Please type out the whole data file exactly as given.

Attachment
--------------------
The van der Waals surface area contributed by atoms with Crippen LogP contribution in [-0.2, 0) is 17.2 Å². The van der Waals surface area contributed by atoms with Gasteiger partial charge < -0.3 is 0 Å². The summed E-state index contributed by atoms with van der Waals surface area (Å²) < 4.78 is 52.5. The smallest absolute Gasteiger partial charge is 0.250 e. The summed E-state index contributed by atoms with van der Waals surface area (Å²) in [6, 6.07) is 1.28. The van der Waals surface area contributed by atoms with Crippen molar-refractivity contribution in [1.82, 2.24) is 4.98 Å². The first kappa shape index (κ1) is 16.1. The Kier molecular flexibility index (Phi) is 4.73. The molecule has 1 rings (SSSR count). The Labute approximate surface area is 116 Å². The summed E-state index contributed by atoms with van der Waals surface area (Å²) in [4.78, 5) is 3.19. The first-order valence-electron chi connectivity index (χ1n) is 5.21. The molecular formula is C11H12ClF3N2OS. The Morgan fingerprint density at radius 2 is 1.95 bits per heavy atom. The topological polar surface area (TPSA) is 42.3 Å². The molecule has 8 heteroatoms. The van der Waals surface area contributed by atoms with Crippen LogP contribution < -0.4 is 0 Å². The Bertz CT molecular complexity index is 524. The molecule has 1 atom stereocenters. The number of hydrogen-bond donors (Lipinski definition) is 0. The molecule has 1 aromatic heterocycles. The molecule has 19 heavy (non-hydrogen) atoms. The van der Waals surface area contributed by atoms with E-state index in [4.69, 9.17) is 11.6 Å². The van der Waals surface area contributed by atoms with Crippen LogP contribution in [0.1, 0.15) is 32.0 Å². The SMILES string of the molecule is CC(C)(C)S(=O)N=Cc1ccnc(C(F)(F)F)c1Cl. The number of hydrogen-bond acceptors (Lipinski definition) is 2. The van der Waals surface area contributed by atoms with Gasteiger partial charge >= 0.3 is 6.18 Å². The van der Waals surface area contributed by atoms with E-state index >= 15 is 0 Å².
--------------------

The van der Waals surface area contributed by atoms with Crippen LogP contribution in [-0.2, 0) is 17.2 Å². The van der Waals surface area contributed by atoms with Gasteiger partial charge < -0.3 is 0 Å². The summed E-state index contributed by atoms with van der Waals surface area (Å²) < 4.78 is 52.5. The smallest absolute Gasteiger partial charge is 0.250 e. The summed E-state index contributed by atoms with van der Waals surface area (Å²) in [6, 6.07) is 1.28. The van der Waals surface area contributed by atoms with Crippen molar-refractivity contribution in [1.82, 2.24) is 4.98 Å². The first kappa shape index (κ1) is 16.1. The Kier molecular flexibility index (Phi) is 4.73. The molecule has 1 rings (SSSR count). The Labute approximate surface area is 116 Å². The summed E-state index contributed by atoms with van der Waals surface area (Å²) in [4.78, 5) is 3.19. The first-order valence-electron chi connectivity index (χ1n) is 5.21. The molecular formula is C11H12ClF3N2OS. The Morgan fingerprint density at radius 2 is 1.95 bits per heavy atom. The topological polar surface area (TPSA) is 42.3 Å². The molecule has 8 heteroatoms. The van der Waals surface area contributed by atoms with Crippen LogP contribution < -0.4 is 0 Å². The Bertz CT molecular complexity index is 524. The molecule has 1 atom stereocenters. The number of hydrogen-bond donors (Lipinski definition) is 0. The molecule has 1 aromatic heterocycles. The molecule has 19 heavy (non-hydrogen) atoms. The van der Waals surface area contributed by atoms with E-state index in [4.69, 9.17) is 11.6 Å². The van der Waals surface area contributed by atoms with Crippen LogP contribution in [0.1, 0.15) is 32.0 Å². The SMILES string of the molecule is CC(C)(C)S(=O)N=Cc1ccnc(C(F)(F)F)c1Cl. The number of hydrogen-bond acceptors (Lipinski definition) is 2. The van der Waals surface area contributed by atoms with Gasteiger partial charge >= 0.3 is 6.18 Å². The van der Waals surface area contributed by atoms with E-state index >= 15 is 0 Å².